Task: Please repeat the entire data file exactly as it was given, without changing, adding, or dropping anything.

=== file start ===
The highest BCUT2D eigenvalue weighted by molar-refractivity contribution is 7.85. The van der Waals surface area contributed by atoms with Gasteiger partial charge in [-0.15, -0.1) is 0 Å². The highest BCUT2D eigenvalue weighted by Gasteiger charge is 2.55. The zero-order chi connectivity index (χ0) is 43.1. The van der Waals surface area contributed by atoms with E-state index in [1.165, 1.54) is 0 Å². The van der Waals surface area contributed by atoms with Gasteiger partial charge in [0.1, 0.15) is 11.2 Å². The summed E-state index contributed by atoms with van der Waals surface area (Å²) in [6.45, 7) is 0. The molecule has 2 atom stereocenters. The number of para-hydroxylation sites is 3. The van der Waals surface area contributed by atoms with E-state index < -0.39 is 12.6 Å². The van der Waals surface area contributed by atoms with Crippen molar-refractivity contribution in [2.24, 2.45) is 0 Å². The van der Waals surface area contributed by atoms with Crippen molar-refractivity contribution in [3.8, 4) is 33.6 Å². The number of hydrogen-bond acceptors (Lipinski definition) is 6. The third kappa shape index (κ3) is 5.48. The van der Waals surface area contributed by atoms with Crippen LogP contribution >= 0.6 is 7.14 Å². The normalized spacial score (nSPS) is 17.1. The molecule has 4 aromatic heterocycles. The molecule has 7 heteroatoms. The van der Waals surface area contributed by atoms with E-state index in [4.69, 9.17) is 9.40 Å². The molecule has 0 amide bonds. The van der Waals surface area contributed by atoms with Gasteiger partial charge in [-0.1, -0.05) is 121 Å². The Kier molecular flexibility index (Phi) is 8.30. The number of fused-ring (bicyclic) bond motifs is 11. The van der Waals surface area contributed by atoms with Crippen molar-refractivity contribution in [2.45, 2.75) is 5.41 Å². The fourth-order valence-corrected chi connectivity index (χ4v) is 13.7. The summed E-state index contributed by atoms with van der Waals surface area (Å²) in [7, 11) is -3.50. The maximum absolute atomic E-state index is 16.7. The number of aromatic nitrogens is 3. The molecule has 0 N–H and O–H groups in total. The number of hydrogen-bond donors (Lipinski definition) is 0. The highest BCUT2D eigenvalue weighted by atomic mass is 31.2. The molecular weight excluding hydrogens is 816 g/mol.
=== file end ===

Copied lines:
The highest BCUT2D eigenvalue weighted by molar-refractivity contribution is 7.85. The van der Waals surface area contributed by atoms with Gasteiger partial charge in [-0.15, -0.1) is 0 Å². The highest BCUT2D eigenvalue weighted by Gasteiger charge is 2.55. The zero-order chi connectivity index (χ0) is 43.1. The van der Waals surface area contributed by atoms with E-state index in [1.165, 1.54) is 0 Å². The van der Waals surface area contributed by atoms with Gasteiger partial charge in [0.1, 0.15) is 11.2 Å². The summed E-state index contributed by atoms with van der Waals surface area (Å²) in [6.45, 7) is 0. The molecule has 2 atom stereocenters. The number of para-hydroxylation sites is 3. The van der Waals surface area contributed by atoms with E-state index < -0.39 is 12.6 Å². The van der Waals surface area contributed by atoms with Crippen molar-refractivity contribution in [2.24, 2.45) is 0 Å². The van der Waals surface area contributed by atoms with Crippen molar-refractivity contribution in [3.8, 4) is 33.6 Å². The number of hydrogen-bond acceptors (Lipinski definition) is 6. The third kappa shape index (κ3) is 5.48. The van der Waals surface area contributed by atoms with Crippen LogP contribution >= 0.6 is 7.14 Å². The normalized spacial score (nSPS) is 17.1. The molecule has 4 aromatic heterocycles. The molecule has 7 heteroatoms. The van der Waals surface area contributed by atoms with E-state index in [4.69, 9.17) is 9.40 Å². The molecule has 0 amide bonds. The van der Waals surface area contributed by atoms with Gasteiger partial charge in [-0.1, -0.05) is 121 Å². The Kier molecular flexibility index (Phi) is 8.30. The number of fused-ring (bicyclic) bond motifs is 11. The van der Waals surface area contributed by atoms with Crippen molar-refractivity contribution in [2.45, 2.75) is 5.41 Å². The fourth-order valence-corrected chi connectivity index (χ4v) is 13.7. The summed E-state index contributed by atoms with van der Waals surface area (Å²) in [7, 11) is -3.50. The maximum absolute atomic E-state index is 16.7. The number of aromatic nitrogens is 3. The molecule has 0 N–H and O–H groups in total. The number of hydrogen-bond donors (Lipinski definition) is 0. The highest BCUT2D eigenvalue weighted by atomic mass is 31.2. The molecular weight excluding hydrogens is 816 g/mol.